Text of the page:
Saturday, June 11, 2005

Adhering To Rules Is Not Always Wise

This excellent advice comes from:

Bill Kalmar
Lake Orion MI
Former Director of the Michigan Quality Council
Malcolm Baldrige National Quality Examiner
Former Member of Baldrige Board of Overseers

Dining out with a friend or associate can be an enjoyable experience even when the discussion is about work if the meal is delightful and the customer service is impeccable. The conversation tends to be focused on work related topics and the meal and service become secondary which makes for a successful meeting.

Recently, I had a luncheon meeting with a friend I had not seen in about a year. We had a lot of catching up to do on business issues and both of us looked forward to meeting. We agreed to meet at a large nation wide restaurant chain. I ordered first and requested a cup of soup and a small Greek salad. The waiter asked me if I wanted the soup and salad combo, which consisted of a bowl of soup and a salad. I passed on the combo. My friend ordered the combo but with a Caesar salad.

Several minutes later the waiter delivered my cup of soup and placed a Caesar salad in front of my friend. Both of us were obviously surprised and my friend inquired as to why he had received the salad first instead of the soup. The waiter politely responded that if you order the combo the salad comes first followed by the soup. Obviously if you don’t order the combo, as I did, you receive your soup first. Trying to explain to the waiter that since both of us wanted soup and salad it would seem appropriate and logical to bring both soups at the same time. Our protestations made no sense to the waiter as he kept mumbling something about how the combo is served – salad first. A lot of our “business conversation” over the next hour kept coming back to this rather ridiculous soup and salad fiasco!

This episode just points out the adverse impact one can have on customer service when rigid processing rules are carried out to the extreme. One can only imagine the presence of Combo Police in the kitchen making sure that no one has the audacity to break the rules and bring out the soup first when circumstances dictate such as in our case – we both wanted to eat our soup at the same time!

I had another similar confusing experience at a nationwide coffee shop several years ago. I had ordered a cappuccino and while it was being prepared I noticed a sign that read “Coffee refills 50 cents”. After I finished my cappuccino I went to the counter and asked for a coffee refill for 50 cents. The young lady who waited on me asked the manager behind her if she could comply with my request since I had not ordered a coffee originally but had ordered a cappuccino. Surprisingly the response was an emphatic “No”. Had I ordered a coffee I could have a refill for 50 cents but since I ordered a cappuccino I could not take advantage of the offer.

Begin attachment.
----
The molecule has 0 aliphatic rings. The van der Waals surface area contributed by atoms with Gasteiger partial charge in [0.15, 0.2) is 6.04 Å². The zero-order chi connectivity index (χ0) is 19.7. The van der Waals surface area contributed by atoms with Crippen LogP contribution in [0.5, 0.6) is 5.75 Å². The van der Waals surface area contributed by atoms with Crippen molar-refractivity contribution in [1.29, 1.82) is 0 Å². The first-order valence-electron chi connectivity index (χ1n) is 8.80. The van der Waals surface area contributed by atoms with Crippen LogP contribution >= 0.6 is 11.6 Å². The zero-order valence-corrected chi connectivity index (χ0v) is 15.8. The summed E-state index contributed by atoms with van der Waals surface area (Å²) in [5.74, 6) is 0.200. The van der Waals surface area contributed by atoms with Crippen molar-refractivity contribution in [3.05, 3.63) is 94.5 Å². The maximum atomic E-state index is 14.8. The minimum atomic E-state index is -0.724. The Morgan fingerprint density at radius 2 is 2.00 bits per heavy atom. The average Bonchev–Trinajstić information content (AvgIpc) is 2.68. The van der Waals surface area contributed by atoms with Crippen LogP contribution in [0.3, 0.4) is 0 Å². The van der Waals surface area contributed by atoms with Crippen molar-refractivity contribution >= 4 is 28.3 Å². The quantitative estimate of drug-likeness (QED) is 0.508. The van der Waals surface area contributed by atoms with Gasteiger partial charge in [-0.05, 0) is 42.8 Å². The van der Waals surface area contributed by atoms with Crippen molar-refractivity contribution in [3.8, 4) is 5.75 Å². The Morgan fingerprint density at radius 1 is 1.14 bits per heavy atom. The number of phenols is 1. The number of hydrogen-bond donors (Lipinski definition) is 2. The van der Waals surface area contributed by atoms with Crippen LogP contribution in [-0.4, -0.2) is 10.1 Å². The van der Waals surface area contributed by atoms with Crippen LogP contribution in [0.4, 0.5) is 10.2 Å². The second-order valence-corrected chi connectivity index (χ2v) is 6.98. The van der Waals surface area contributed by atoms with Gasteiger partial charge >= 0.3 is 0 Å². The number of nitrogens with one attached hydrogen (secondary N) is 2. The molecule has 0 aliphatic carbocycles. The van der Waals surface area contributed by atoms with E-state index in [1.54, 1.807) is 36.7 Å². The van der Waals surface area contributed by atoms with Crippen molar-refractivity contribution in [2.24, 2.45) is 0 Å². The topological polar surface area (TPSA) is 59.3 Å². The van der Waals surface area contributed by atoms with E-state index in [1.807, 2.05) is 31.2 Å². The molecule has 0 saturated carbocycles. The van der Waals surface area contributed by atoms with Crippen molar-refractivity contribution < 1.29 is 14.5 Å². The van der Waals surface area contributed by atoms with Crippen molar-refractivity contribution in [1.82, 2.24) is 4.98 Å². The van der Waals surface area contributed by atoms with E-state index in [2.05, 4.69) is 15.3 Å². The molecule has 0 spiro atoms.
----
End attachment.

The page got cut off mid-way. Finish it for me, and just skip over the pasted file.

I countered that a coffee was only $1.35 while a cappuccino was $3.50. The answer was still “No”. I then asked how would one know if my empty paper cup contained just coffee or a cappuccino. Believe it or not, the manager told me that he would be able to tell since there would be foam in my cup. (This guy has obviously missed his true slot in life – he should work in the CSI lab. Anyone who can detect foam in a cup and then refuse to grant a coffee refill is detective material!) I then stated that I would wash out the foam at a nearby drinking fountain and return. This exasperated him and he reluctantly filled my cup with coffee after I paid him 50 cents.

Both of these episodes illustrate a need for customer service personnel to exercise a bit of common sense when dealing with customers even if it means deviating slightly from their rigid processes. The goal of customer service should be to “Wow” customers and not make them feel like they are on a game show – if you fail to adhere to their rules, you lose!

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Blogger Bill Lampton, Ph.D. said...

You are so right about the need for common sense in customer service. As all of us have witnessed all too often, common sense is quite uncommon among the service people we deal with daily.

5:52 AM  

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